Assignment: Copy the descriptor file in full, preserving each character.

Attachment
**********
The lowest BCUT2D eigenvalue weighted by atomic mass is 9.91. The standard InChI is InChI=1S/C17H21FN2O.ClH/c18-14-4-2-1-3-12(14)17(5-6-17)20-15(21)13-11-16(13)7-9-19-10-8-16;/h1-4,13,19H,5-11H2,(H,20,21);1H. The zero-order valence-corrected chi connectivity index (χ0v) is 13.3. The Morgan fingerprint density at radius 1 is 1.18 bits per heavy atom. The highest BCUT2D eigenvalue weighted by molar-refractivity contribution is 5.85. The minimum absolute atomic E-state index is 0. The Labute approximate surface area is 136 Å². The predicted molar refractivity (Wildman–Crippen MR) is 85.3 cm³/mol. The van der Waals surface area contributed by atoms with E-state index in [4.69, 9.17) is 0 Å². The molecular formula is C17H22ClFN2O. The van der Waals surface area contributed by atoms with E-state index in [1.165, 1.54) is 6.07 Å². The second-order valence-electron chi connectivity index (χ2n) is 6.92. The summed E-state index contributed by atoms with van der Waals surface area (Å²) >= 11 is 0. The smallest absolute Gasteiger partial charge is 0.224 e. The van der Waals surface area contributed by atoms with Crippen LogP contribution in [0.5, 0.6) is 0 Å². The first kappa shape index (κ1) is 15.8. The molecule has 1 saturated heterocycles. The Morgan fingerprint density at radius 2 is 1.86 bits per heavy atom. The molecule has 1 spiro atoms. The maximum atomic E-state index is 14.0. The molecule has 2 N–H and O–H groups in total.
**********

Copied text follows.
The lowest BCUT2D eigenvalue weighted by atomic mass is 9.91. The standard InChI is InChI=1S/C17H21FN2O.ClH/c18-14-4-2-1-3-12(14)17(5-6-17)20-15(21)13-11-16(13)7-9-19-10-8-16;/h1-4,13,19H,5-11H2,(H,20,21);1H. The zero-order valence-corrected chi connectivity index (χ0v) is 13.3. The Morgan fingerprint density at radius 1 is 1.18 bits per heavy atom. The highest BCUT2D eigenvalue weighted by molar-refractivity contribution is 5.85. The minimum absolute atomic E-state index is 0. The Labute approximate surface area is 136 Å². The predicted molar refractivity (Wildman–Crippen MR) is 85.3 cm³/mol. The van der Waals surface area contributed by atoms with E-state index in [4.69, 9.17) is 0 Å². The molecular formula is C17H22ClFN2O. The van der Waals surface area contributed by atoms with E-state index in [1.165, 1.54) is 6.07 Å². The second-order valence-electron chi connectivity index (χ2n) is 6.92. The summed E-state index contributed by atoms with van der Waals surface area (Å²) >= 11 is 0. The smallest absolute Gasteiger partial charge is 0.224 e. The van der Waals surface area contributed by atoms with Crippen LogP contribution in [0.5, 0.6) is 0 Å². The first kappa shape index (κ1) is 15.8. The molecule has 1 saturated heterocycles. The Morgan fingerprint density at radius 2 is 1.86 bits per heavy atom. The molecule has 1 spiro atoms. The maximum atomic E-state index is 14.0. The molecule has 2 N–H and O–H groups in total.